Faculty Spotlight: Kuo-Nan Liou changing the world of climate projection
Do you ever wonder how scientists can use technology to predict the future – specifically, in cases of weather forecasting and climate projection? Kuo-Nan Liou, a distinguished professor in UCLA’s Department of Atmospheric and Oceanic Sciences, has spent his career conducting this type of forward-thinking and future-focused research. Most recently, Dr. Liou has used science and technology to predict the effects of human interaction with the atmosphere on our global climate.
Beginning his academic career as an undergraduate at the National Taiwan University to teaching and progressing into an active researcher at the University of Utah, then a leading faculty member at UCLA, Dr. Liou has become a pioneer in the science of atmospheric physics. From studying light absorption through snow or black carbon systems and light scattering by ice crystals, to regional and global climate modeling involving 3D mountains and snow fields, Liou has created a paradigm shift through penetrative contributions to not only the world of climate change science, but also the understanding of an individual’s effect on the world’s climate.
He is not on this progressive mission alone. Back in 2006, Dr. Liou collaborated with his colleague Dr. Randy Friedl from the National Aeronautics and Space Administration’s (NASA) Jet Propulsion Laboratory (JPL) at the California Institute of Technology. Together, Liou and Friedl founded the Joint Institute for Regional Earth System Science and Engineering (JIFRESSE). JIFRESSE is an interdisciplinary research group consisting of UCLA and JPL scientists and engineers in cutting-edge Earth system science research. In July 2019, Liou and his UCLA associates were awarded a three-year, $2.1 million grant from the National Oceanic and Atmospheric Administration’s Climate Program Office to improve climate models. (Read UCLA’s press release about the grant here.)
While looking out into the atmosphere, we cannot physically see how snow impurities, dust, and black carbon affect the amount of energy the Earth’s surface absorbs from the sun. But with the climate model Dr. Liou and his research associates developed, coupled with satellite data, these impurities can be identified and studied. The new grant will allow the JIFRESSE team to develop more advanced and efficacious models on the fundamental interactions between the atmosphere and the land.
Dr. Liou has worked with his colleagues on such models to drastically improve climate projection in ways that many modern weather and climate scientists had previously rarely considered. Surprising changes in weather patterns, such as intensified rain pour prior to unexpected thunder and lightning, may be results of ice clouds in the Earth’s atmosphere. These clouds may have extreme effects on weather: in the immediate, short-term timeline, changes occur in the atmosphere and local climate; in the long-term timeline, lasting changes in weather patterns on a global scale. Until recently, the exact impact of man-made aerosols on these ice clouds had remained unclear. Such human-made aerosols include particles from fossil fuel combustion, automobiles, biomass burning in the clearing of farm waste, and power plants.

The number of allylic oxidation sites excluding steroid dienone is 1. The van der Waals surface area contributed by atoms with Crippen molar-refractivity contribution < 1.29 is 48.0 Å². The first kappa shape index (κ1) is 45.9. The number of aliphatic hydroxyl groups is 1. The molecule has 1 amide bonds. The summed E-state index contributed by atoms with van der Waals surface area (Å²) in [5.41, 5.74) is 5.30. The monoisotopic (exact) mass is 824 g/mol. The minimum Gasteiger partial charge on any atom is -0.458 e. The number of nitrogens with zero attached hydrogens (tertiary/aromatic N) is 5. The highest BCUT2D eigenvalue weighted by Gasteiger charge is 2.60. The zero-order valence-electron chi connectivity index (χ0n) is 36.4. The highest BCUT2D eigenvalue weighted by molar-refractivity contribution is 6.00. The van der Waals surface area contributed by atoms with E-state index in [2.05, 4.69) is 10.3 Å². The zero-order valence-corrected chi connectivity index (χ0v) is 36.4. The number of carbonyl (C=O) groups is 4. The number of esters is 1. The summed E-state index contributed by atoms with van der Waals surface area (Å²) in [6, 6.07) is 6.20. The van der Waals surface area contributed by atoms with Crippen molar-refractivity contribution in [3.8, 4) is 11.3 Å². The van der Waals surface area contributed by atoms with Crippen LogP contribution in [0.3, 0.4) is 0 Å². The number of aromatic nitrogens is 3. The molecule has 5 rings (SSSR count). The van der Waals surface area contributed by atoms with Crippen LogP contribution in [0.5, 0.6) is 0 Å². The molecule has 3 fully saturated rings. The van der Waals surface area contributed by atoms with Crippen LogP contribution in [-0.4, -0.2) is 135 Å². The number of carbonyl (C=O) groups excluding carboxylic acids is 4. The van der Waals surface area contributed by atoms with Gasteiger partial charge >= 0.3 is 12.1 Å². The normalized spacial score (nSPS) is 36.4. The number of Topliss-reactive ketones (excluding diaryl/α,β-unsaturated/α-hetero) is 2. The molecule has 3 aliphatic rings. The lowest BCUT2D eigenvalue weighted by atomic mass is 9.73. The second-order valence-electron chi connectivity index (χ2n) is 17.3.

Liou along with his colleagues, Dr. Bin Zhao, an earth scientist at Pacific Northwest National Laboratory, and Dr. Yu Gu, Assistant Director and researcher of JIFRESSE, published research in Nature Geoscience (Zhao, Gu, and Liou, et al. 2019) that has started to provide greater clarity on the issue. Being the first to use long-term satellite data and a comprehensive and meticulous cloud model to study ice clouds, they found compelling evidence that a large quantity of ice nucleating particles (an important factor in the formation of ice clouds) are produced by human activities. Until now, no one had been aware that some of the most extreme storms and precipitation could be more directly correlated with human action.
During the study of human impact on the environment, the JIFRESSE team found their research could provide tangible applications to improve the poor air conditions in China. Even as the Chinese government implemented restrictions on certain fuels and pollutants at an industrial level, the JIFRESSE team found in a study published in the Proceeding of the National Academy of Sciences (PNAS) (Zhao et al., 2018) that these restrictions accounted for only a fraction of the 29% reduction in pollution-related deaths between 2005 and 2015. Instead, the more important change had come from urging rural residents to switch from burning wood and grasses to cleaner fuels for cooking.
This reduction in rural households’ use of wood and other fuels for cooking and heating, along with a switch to utilizing cleaner fuels as rural populations migrated to cities caused a decrease in particulate matter in the air that helped improve air quality in China. The JIFRESSE team found that about 80% of this improvement was due to these rural household changes.
These aspects of Dr. Liou’s and his associates’ research have made it clear that no one place, no one group, and no one country is free of the impact of human interaction on climate and climate change. With the additional funding, the JIFRESSE research team will use of state-of-the-art science and technology to continue leading the way in understanding fundamental interactions between the atmosphere, the Earth, and mankind.